Gaviota Coast Gallavants: Then Came the Fox

gaviota-mountain-hikesJune 2016

I take the kids to the zoo. It’s not a place I can appreciate any longer, but granny bought us a family membership. So we go.

The kids scamper through the prison camp, er, zoological garden with great delight. We pause at each cell, I mean cage. Wait, that doesn’t sound right either. What’s a politically correct euphemism for cage? Never mind. We stand peering in on the caged occupants of each cell, living specimens in a museum collection.

We meander our way over to the giraffe pen. The kids know the routine and ask to feed the giraffes. Fortunately there is a long line of people which provides a pretext to kindly deny the request. Instead we stand beside the railing and watch the spectacle.

A giraffe snatches lettuce leaves from people’s hands with its long and curving purple tongue, an eager crowd lined up waiting patiently for their brief moment of interaction with a large mammal.

The kids enjoy the scene, but I wonder if the line of people may reflect the ecological poverty of our lives. I feel that there are much deeper matters going on here than merely feeding giraffes.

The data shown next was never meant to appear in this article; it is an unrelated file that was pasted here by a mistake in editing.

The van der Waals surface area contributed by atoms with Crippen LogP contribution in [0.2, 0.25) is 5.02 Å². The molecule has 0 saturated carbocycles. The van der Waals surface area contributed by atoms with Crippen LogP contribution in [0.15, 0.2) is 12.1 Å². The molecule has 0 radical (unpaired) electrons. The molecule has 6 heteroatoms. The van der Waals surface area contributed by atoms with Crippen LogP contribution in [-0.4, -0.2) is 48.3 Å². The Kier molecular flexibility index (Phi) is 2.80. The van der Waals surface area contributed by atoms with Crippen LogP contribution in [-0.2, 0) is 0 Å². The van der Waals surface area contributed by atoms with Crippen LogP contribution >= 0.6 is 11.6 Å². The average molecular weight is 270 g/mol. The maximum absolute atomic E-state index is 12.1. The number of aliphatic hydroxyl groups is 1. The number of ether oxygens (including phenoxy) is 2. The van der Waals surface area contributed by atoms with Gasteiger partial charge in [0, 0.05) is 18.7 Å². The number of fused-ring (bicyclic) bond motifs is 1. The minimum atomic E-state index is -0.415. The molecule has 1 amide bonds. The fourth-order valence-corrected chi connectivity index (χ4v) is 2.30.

gaviota-sherpa-fire-2016

A few weeks later I wander hills scorched by the Sherpa Fire, dusty and gritty and covered in soot and the black charcoal slash marks of burnt branches.

The land is desolate and deathly.

Little life appears to remain beyond a few patrons of death. Yellow jacket wasps gnaw scorched rodent carcasses and a kettle of turkey vultures circle and soar overhead. And, of course, the supposed survivors of even nuclear holocaust, the cockroaches.

A wet spot in the blackened and ashy dust tells of a deer nearby. I follow the tracks for some distance before losing interest. Deer are all I ever see, it seems.

As the body wanders so too the mind.

I think of how few wild animals I’ve seen over the course of my life. These experiences have been virtually nonexistent, most close encounters having been with caged animals or those in some way tethered to humanity. It’s a depressing thought. The burned wasteland before me reinforces a feeling of emptiness.

gaviota-sherpa-2016-fire